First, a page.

hiking.jpgAnother study has been published that supports a relationship between physical fitness and brain volume. This study explored the rate of brain shrinkage or cell loss in persons with mild Alzheimer’s disease. Subjects had their peak oxygen demand measured while running on a treadmill and this was related to their brain shrinkage as estimated by MRI scan.

Results indicate that those persons suffering AD who were more physically fit had less brain shrinkage than less-fit participants. Curiously, these same persons did not do significantly better on tests for mental performance. The authors suggested that there were not enough participants to see the difference in cognitive performance and that the study used only one measurement point which prohibited demonstration of a conclusion.

However, this study together with other research further underscores an important relationship between blood flow, cardiac health, and brain health (e.g. brain fitness).

Get your tennis shoes on and get moving!

Try the Fit Brains brain games.

Sunshine on the Brain

beach1.jpgThe summer months bring warm weather, blue sky, and plenty of sunshine. For some, if not most, we may notice our mood becomes a bit happier. Is there a relationship between the sunshine and our mood? Probably, but why?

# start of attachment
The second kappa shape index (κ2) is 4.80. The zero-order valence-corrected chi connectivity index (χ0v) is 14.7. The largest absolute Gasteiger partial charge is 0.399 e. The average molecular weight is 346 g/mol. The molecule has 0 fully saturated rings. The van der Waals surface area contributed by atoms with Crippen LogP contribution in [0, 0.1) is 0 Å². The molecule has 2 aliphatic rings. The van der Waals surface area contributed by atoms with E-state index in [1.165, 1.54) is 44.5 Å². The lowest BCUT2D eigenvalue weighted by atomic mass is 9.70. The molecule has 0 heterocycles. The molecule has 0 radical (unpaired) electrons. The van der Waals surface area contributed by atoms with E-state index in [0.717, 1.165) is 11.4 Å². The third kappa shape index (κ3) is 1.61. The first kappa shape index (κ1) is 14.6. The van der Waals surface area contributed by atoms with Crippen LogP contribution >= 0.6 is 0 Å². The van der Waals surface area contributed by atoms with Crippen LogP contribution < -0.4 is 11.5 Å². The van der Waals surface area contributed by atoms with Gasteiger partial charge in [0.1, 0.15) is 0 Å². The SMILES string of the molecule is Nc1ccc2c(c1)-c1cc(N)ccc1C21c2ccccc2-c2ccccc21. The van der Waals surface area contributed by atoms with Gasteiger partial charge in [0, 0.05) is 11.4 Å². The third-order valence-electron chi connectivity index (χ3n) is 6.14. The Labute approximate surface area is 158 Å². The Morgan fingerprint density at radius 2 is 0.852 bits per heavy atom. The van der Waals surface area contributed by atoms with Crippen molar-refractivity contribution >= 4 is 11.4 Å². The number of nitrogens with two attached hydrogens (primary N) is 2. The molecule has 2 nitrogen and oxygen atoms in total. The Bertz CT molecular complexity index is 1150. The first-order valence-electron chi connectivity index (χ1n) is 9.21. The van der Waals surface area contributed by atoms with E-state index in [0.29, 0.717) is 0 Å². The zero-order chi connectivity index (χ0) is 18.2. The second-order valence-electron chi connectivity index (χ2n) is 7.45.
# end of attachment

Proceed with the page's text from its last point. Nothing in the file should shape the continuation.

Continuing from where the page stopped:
Some studies have reported a relationship between Vitamin D that is derived from sunshine and different physiological measures in the human body. Sunlight has also been related to mood with a disorder known as “Seasonal Affective Disorder” in which those not exposed to enough sunlight can become depressed. Indeed, special lights have been prescribed for those with seasonal affective disorder to help their brains gain more ultraviolet exposure to lift their mood.

Sunshine also tends to come with blue sky, relates to an increased ability to get outside and move about in nature, and to recreate more. Each of these factors is important and is related indirectly to mood enhancement.